Introduction
From modernity to the aesthetic appreciation of history
in Instead of modernity
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Influential cultural theories – for example those of Barthes and Foucault – have their basis in an account of modernity, based on an understanding of the mid-nineteenth century. This account is exclusionary – notably of the Hispanic, which supposedly had a foundational role in the modern world, through the conquest of the Americas and the establishment of large-scale statehood, but putatively was then not a key player in the modernity it had helped initiate. The process of reincorporating a supposed periphery, alongside other marginalised aspects of culture, undermines the cogency of the notion of modernity. Both in its conceptual implications and in the practice of reincorporating what was excluded, this opens up the perspective of intimate connections across time and place, self and other, representation and reality. Nineteenth-century culture itself contains still untapped potential for such ways of imagining comparisons, commonalities and similarities, often beyond direct causal connection. The chapter takes inspiration from writers such as Dimock and Manning. Instead of modernity, all this opens up the perspective of ways of writing comparisons beyond narrow contextualisation and historicisation. In their place comes an aesthetic appreciation of history, of the forms and patterns that may be traced across place and time. These form ‘moods’, explored in a spirit of ‘lavishness’ and drama that evoke a psychological journeying across contingent juxtapositions, without pre-established maps or rules.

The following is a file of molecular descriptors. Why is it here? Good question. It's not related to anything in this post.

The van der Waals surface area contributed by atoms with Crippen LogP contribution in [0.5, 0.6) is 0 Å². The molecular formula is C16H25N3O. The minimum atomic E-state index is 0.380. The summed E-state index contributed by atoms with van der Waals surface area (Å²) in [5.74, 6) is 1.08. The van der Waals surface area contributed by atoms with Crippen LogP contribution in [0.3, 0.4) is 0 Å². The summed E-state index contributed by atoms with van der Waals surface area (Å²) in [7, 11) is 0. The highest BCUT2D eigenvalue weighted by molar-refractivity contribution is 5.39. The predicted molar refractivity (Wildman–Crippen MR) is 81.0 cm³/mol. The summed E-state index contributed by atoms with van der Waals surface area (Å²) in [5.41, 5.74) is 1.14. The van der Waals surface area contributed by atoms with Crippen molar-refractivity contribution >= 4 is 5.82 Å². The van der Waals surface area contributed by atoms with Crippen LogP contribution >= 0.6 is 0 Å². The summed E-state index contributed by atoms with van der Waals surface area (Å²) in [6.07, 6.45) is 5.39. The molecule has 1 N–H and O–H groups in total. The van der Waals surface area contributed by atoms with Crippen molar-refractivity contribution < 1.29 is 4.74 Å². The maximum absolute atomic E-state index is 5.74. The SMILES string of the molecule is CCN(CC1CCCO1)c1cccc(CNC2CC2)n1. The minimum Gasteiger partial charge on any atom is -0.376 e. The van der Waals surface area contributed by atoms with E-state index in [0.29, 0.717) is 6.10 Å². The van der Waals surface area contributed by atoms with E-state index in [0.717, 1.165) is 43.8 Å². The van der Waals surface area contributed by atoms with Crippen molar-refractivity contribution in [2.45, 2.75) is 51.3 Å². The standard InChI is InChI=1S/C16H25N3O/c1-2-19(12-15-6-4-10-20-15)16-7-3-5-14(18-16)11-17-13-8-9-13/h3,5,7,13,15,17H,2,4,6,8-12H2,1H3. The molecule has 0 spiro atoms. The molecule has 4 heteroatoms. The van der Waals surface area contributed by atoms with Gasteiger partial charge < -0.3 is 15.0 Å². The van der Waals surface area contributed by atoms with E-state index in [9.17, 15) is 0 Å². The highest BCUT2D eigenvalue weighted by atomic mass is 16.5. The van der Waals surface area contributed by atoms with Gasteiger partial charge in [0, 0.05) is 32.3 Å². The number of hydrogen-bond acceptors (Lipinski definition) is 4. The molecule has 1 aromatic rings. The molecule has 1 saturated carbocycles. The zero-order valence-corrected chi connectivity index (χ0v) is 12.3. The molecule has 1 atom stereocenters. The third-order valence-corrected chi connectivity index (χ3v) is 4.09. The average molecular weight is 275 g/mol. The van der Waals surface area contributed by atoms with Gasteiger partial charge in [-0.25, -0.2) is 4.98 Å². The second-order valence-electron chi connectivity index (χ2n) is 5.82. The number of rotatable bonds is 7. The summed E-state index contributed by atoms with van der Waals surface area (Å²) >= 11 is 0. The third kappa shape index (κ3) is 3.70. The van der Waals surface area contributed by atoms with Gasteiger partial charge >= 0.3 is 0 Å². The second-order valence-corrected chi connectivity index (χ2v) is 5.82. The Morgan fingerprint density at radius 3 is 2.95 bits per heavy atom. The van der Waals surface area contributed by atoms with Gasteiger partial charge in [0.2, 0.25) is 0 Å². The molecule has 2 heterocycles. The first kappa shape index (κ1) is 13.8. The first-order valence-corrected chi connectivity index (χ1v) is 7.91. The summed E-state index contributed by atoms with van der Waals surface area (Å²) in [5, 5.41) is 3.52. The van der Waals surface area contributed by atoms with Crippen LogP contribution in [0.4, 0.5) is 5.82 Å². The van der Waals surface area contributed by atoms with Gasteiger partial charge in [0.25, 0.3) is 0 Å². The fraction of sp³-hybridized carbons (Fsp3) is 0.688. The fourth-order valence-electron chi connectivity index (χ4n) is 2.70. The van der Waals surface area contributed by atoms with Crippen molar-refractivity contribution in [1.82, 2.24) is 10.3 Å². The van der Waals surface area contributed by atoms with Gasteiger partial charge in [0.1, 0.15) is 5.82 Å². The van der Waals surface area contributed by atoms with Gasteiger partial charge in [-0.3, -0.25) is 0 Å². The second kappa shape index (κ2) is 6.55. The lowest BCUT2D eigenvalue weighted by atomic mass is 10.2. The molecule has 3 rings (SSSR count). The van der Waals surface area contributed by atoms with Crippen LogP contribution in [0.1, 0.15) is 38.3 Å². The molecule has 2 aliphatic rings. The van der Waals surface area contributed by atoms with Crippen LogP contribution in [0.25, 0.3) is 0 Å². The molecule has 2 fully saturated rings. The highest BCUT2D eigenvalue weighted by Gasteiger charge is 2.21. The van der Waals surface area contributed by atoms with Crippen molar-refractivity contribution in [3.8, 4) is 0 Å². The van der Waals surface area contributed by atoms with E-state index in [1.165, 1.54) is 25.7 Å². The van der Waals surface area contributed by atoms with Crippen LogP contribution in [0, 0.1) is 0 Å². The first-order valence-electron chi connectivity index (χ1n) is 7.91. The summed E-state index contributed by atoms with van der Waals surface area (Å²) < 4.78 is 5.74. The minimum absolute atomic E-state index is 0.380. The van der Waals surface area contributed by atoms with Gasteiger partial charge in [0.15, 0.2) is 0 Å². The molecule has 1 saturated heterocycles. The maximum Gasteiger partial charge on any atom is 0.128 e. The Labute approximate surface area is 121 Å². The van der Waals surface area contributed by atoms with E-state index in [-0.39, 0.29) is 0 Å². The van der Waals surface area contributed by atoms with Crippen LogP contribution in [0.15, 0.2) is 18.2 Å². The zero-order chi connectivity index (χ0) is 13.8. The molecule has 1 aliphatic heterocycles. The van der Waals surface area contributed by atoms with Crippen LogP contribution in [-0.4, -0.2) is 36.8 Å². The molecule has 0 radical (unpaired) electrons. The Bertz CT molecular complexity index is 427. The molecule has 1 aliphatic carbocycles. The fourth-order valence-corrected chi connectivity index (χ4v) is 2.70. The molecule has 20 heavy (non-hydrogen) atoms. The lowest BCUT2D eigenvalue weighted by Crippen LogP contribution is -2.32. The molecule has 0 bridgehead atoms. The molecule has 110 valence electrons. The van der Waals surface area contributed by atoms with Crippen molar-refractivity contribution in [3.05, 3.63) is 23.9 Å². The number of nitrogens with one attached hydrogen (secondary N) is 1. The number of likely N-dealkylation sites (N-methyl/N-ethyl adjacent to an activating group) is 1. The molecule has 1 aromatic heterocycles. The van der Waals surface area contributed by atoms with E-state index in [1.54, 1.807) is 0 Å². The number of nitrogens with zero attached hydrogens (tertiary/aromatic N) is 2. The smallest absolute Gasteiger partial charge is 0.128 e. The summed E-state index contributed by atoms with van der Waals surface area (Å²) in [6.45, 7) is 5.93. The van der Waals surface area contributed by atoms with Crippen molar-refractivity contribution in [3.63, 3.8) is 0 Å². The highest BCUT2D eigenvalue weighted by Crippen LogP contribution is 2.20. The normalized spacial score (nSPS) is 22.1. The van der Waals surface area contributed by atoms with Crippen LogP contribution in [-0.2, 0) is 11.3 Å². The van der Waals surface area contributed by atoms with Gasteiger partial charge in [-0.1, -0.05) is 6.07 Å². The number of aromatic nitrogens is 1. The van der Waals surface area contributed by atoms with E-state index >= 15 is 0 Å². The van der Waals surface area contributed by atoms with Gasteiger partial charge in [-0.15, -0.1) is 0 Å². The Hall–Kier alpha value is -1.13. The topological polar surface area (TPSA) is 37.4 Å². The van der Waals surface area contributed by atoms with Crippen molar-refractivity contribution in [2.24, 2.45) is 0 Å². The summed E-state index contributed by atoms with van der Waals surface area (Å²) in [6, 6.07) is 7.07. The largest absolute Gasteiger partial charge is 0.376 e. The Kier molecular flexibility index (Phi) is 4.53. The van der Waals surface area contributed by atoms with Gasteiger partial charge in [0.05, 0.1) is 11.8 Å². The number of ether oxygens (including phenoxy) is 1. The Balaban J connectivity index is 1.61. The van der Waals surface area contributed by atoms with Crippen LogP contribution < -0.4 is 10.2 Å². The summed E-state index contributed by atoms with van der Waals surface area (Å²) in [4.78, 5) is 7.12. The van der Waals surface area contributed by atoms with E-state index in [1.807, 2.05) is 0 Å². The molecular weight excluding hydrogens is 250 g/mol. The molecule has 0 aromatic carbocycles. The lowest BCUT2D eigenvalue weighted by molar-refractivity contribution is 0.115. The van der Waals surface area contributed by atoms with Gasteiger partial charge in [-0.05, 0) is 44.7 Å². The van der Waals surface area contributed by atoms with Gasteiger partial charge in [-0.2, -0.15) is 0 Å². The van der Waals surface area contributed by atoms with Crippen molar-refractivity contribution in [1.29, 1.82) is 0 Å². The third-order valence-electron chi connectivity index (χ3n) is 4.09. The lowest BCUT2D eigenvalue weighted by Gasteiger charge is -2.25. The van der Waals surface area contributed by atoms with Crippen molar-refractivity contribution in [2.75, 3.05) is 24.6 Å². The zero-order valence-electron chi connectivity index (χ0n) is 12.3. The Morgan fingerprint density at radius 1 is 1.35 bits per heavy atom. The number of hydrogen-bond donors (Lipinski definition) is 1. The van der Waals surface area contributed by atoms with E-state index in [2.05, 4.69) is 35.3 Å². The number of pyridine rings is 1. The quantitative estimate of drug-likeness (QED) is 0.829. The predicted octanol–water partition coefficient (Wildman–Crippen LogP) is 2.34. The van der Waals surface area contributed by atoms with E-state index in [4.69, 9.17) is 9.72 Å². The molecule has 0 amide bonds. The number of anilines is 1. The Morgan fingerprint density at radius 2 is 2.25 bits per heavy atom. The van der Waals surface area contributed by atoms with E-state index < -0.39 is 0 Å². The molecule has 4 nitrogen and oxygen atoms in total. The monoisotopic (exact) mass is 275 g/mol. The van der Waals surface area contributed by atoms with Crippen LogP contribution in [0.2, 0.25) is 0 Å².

Instead of modernity

The Western canon and the incorporation of the Hispanic (c. 1850–75)

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